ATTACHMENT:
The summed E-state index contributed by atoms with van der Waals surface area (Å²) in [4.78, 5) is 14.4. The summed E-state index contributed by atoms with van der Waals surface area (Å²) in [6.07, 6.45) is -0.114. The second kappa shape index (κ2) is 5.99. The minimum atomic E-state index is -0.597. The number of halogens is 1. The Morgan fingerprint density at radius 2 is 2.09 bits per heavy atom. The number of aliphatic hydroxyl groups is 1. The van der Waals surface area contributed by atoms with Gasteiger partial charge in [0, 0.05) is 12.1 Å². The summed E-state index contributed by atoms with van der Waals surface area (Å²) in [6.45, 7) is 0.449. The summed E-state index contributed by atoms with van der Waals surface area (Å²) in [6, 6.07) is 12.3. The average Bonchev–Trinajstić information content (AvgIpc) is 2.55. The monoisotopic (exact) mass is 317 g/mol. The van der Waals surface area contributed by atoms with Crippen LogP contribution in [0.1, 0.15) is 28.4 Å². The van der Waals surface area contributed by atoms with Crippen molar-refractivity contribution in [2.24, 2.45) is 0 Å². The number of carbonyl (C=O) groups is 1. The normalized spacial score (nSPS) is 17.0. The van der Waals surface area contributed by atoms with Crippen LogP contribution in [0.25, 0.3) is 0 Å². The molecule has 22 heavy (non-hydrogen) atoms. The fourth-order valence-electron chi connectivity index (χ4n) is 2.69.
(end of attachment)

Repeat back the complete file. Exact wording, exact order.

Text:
The summed E-state index contributed by atoms with van der Waals surface area (Å²) in [4.78, 5) is 14.4. The summed E-state index contributed by atoms with van der Waals surface area (Å²) in [6.07, 6.45) is -0.114. The second kappa shape index (κ2) is 5.99. The minimum atomic E-state index is -0.597. The number of halogens is 1. The Morgan fingerprint density at radius 2 is 2.09 bits per heavy atom. The number of aliphatic hydroxyl groups is 1. The van der Waals surface area contributed by atoms with Gasteiger partial charge in [0, 0.05) is 12.1 Å². The summed E-state index contributed by atoms with van der Waals surface area (Å²) in [6.45, 7) is 0.449. The summed E-state index contributed by atoms with van der Waals surface area (Å²) in [6, 6.07) is 12.3. The average Bonchev–Trinajstić information content (AvgIpc) is 2.55. The monoisotopic (exact) mass is 317 g/mol. The van der Waals surface area contributed by atoms with Crippen LogP contribution in [0.1, 0.15) is 28.4 Å². The van der Waals surface area contributed by atoms with Crippen molar-refractivity contribution in [2.24, 2.45) is 0 Å². The number of carbonyl (C=O) groups is 1. The normalized spacial score (nSPS) is 17.0. The van der Waals surface area contributed by atoms with Crippen LogP contribution in [0.25, 0.3) is 0 Å². The molecule has 22 heavy (non-hydrogen) atoms. The fourth-order valence-electron chi connectivity index (χ4n) is 2.69.